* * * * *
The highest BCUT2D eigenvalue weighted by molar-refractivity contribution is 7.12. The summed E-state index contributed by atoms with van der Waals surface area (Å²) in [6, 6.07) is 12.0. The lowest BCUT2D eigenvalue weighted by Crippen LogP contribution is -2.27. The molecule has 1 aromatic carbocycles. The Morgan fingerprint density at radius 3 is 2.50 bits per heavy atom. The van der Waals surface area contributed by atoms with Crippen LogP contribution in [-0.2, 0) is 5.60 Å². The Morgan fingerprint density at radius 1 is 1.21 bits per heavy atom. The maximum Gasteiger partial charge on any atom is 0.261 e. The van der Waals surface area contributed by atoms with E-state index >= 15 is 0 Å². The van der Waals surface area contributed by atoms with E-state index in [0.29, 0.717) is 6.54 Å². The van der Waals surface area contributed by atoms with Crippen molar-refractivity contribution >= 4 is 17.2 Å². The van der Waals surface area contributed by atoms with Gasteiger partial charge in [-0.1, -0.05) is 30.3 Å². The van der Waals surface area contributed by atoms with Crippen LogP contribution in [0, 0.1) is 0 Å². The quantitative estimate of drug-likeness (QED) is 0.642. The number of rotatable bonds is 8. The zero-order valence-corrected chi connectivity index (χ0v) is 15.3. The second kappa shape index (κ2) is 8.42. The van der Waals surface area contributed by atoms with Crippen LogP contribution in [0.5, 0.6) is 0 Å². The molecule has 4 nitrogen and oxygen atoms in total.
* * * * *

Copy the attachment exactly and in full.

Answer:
The highest BCUT2D eigenvalue weighted by molar-refractivity contribution is 7.12. The summed E-state index contributed by atoms with van der Waals surface area (Å²) in [6, 6.07) is 12.0. The lowest BCUT2D eigenvalue weighted by Crippen LogP contribution is -2.27. The molecule has 1 aromatic carbocycles. The Morgan fingerprint density at radius 3 is 2.50 bits per heavy atom. The van der Waals surface area contributed by atoms with Crippen LogP contribution in [-0.2, 0) is 5.60 Å². The Morgan fingerprint density at radius 1 is 1.21 bits per heavy atom. The maximum Gasteiger partial charge on any atom is 0.261 e. The van der Waals surface area contributed by atoms with E-state index >= 15 is 0 Å². The van der Waals surface area contributed by atoms with E-state index in [0.29, 0.717) is 6.54 Å². The van der Waals surface area contributed by atoms with Crippen molar-refractivity contribution >= 4 is 17.2 Å². The van der Waals surface area contributed by atoms with Gasteiger partial charge in [-0.1, -0.05) is 30.3 Å². The van der Waals surface area contributed by atoms with Crippen LogP contribution in [0, 0.1) is 0 Å². The quantitative estimate of drug-likeness (QED) is 0.642. The number of rotatable bonds is 8. The zero-order valence-corrected chi connectivity index (χ0v) is 15.3. The second kappa shape index (κ2) is 8.42. The van der Waals surface area contributed by atoms with Crippen LogP contribution in [0.5, 0.6) is 0 Å². The molecule has 4 nitrogen and oxygen atoms in total.